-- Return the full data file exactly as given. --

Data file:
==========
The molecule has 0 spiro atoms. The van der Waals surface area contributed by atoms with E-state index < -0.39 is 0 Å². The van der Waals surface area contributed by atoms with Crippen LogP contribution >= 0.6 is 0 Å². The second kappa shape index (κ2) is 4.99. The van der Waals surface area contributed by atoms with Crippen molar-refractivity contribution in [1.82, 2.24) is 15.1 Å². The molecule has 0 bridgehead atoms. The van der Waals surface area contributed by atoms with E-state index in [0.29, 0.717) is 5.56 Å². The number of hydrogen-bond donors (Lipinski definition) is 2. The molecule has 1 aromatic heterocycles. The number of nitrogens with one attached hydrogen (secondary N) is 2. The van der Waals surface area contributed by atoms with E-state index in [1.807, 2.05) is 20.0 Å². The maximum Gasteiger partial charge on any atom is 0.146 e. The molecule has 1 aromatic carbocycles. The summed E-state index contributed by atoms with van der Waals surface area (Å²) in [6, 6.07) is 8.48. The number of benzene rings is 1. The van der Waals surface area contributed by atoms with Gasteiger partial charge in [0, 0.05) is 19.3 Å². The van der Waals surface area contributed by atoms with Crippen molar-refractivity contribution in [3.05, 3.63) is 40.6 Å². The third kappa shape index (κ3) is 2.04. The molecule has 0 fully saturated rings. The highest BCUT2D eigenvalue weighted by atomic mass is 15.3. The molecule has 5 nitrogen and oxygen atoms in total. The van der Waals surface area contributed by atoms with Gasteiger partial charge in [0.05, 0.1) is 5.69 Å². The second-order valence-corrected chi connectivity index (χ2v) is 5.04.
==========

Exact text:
The molecule has 0 spiro atoms. The van der Waals surface area contributed by atoms with E-state index < -0.39 is 0 Å². The van der Waals surface area contributed by atoms with Crippen LogP contribution >= 0.6 is 0 Å². The second kappa shape index (κ2) is 4.99. The van der Waals surface area contributed by atoms with Crippen molar-refractivity contribution in [1.82, 2.24) is 15.1 Å². The molecule has 0 bridgehead atoms. The van der Waals surface area contributed by atoms with E-state index in [0.29, 0.717) is 5.56 Å². The number of hydrogen-bond donors (Lipinski definition) is 2. The molecule has 1 aromatic heterocycles. The number of nitrogens with one attached hydrogen (secondary N) is 2. The van der Waals surface area contributed by atoms with E-state index in [1.807, 2.05) is 20.0 Å². The maximum Gasteiger partial charge on any atom is 0.146 e. The molecule has 1 aromatic carbocycles. The summed E-state index contributed by atoms with van der Waals surface area (Å²) in [6, 6.07) is 8.48. The number of benzene rings is 1. The van der Waals surface area contributed by atoms with Gasteiger partial charge in [0, 0.05) is 19.3 Å². The van der Waals surface area contributed by atoms with Crippen molar-refractivity contribution in [3.05, 3.63) is 40.6 Å². The third kappa shape index (κ3) is 2.04. The molecule has 0 fully saturated rings. The highest BCUT2D eigenvalue weighted by atomic mass is 15.3. The molecule has 5 nitrogen and oxygen atoms in total. The van der Waals surface area contributed by atoms with Gasteiger partial charge in [0.05, 0.1) is 5.69 Å². The second-order valence-corrected chi connectivity index (χ2v) is 5.04.